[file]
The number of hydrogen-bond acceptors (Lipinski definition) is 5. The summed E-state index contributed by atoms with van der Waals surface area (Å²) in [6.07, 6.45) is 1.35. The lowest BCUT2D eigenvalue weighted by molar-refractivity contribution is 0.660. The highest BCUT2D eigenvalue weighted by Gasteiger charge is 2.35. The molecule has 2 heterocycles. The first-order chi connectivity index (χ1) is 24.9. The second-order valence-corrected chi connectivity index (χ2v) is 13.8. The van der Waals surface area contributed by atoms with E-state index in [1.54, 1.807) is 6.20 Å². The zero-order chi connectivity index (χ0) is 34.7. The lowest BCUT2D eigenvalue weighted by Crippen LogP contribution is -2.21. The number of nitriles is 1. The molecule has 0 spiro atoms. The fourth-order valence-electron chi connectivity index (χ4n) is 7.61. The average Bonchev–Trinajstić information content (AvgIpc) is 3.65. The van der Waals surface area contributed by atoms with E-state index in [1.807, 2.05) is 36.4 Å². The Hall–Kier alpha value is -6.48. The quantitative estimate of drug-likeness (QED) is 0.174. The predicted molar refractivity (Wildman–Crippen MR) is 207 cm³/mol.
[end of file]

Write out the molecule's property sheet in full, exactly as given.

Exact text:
The number of hydrogen-bond acceptors (Lipinski definition) is 5. The summed E-state index contributed by atoms with van der Waals surface area (Å²) in [6.07, 6.45) is 1.35. The lowest BCUT2D eigenvalue weighted by molar-refractivity contribution is 0.660. The highest BCUT2D eigenvalue weighted by Gasteiger charge is 2.35. The molecule has 2 heterocycles. The first-order chi connectivity index (χ1) is 24.9. The second-order valence-corrected chi connectivity index (χ2v) is 13.8. The van der Waals surface area contributed by atoms with E-state index in [1.54, 1.807) is 6.20 Å². The zero-order chi connectivity index (χ0) is 34.7. The lowest BCUT2D eigenvalue weighted by Crippen LogP contribution is -2.21. The number of nitriles is 1. The molecule has 0 spiro atoms. The fourth-order valence-electron chi connectivity index (χ4n) is 7.61. The average Bonchev–Trinajstić information content (AvgIpc) is 3.65. The van der Waals surface area contributed by atoms with E-state index in [1.807, 2.05) is 36.4 Å². The Hall–Kier alpha value is -6.48. The quantitative estimate of drug-likeness (QED) is 0.174. The predicted molar refractivity (Wildman–Crippen MR) is 207 cm³/mol.